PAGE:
06
May
10

It’s time for the creative industry to take responsibility

Our thoughts on COI Reform and today’s General Election

On the eve of the United Kingdom’s most interesting General Election in modern times, many in the advertising and marketing sectors are still concerned about the future of the Central Office of Information (COI), the British government’s marketing agency.

As well as being Britain’s largest advertiser, the COI is the Government’s main procurer of advertising and marketing services. Most British agencies are therefore stakeholders in the organisation.

The COI’s current way of working has been called in to question; both by the Government in recent months, and by the battling governments-in-waiting during this election campaign.
As things stand, the Treasury, led by Chancellor Alastair Darling, has ordered a 25% reduction in the marketing and advertising budgets of all Whitehall departments for the current two years. Both main opposition parties, the Liberal Democrats and the Conservatives have no objections to this cut.

But there is more to the parties’ plans for the COI. Campaigns that have worked in the past are now failing to reach their audiences or drive them to action. There have been success stories, like the recent binge drinking virals by VCCP which certainly caught the public’s attention.

Generally, though, the political consensus seems to be that COI campaigns aren’t as effective as they once were – mainly because they are becoming increasingly middle of the road, arguably as larger agencies begin to count on COI business regardless of creative content. Campaigns that fail to reach their objectives and don’t provide a great deal of return on investment are a problem for the taxpayer.

The Conservatives have announced plans to move COI contracts to a pay per results model. At Vivid London, we’d be happy to work under those conditions – we are confident in our abilities – but a lot of other agencies see the practice as unfair. They argue that ads can only promote behavioural change, not guarantee it.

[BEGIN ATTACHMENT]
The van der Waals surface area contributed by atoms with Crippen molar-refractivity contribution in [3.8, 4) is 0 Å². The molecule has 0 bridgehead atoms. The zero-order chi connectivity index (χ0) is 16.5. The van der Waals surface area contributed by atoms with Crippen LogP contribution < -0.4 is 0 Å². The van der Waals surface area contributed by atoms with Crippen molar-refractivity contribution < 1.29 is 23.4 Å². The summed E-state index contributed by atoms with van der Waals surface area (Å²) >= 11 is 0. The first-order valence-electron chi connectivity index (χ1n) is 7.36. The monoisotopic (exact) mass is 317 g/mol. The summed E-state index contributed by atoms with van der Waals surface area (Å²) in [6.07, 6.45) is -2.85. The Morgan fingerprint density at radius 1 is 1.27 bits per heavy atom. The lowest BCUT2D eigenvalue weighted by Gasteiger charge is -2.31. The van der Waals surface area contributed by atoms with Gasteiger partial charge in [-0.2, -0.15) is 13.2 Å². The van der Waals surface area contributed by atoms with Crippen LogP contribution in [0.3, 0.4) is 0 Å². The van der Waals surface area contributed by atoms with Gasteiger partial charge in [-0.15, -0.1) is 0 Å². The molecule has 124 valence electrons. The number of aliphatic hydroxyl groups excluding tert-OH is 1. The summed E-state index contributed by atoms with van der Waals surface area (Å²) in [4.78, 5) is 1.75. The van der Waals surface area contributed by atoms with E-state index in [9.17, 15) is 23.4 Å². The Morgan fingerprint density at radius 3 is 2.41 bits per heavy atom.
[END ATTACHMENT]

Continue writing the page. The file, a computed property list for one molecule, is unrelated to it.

Nothing’s certain in the world of marketing. You can never guarantee that a press release you send out, however interesting the story or full of hooks the content, will be picked up by the media. You can never guarantee that any advertising campaign that you run will change the audiences behaviour (purchasing or otherwise). And you can never be sure that your shiny new communications strategy will reach all of its audiences.

But you can mitigate these uncertainties. Our work at Vivid London is informed by thorough research – meaning that we audit all previous marketing efforts, analyse target audiences counterintuitively and focus on measurable deliverables. We’re upfront about our expected results and are happy to be judged (and paid) by them.

All in all, this will mean more efficient use of taxpayer money and more heated battles for part of the COI’s £232m annual budget. It will also lead to more stylish, effective and better advertising in the future. This is better for both agencies and consumers – after all, talking to the audience in a way that they understand is what creative agencies are supposed to do! Becoming reliant on government contracts not only impedes an agency’s creativity, but can also lead to disaster when these contracts are withdrawn. Just ask i-Level.

Whatever the colour(s) of the next government, the creative industry needs to become more efficient and adaptable – and it needs to accept direct responsibility for campaign performance. We always have – and always will.


Adam James Morecroft & Camille le Goff

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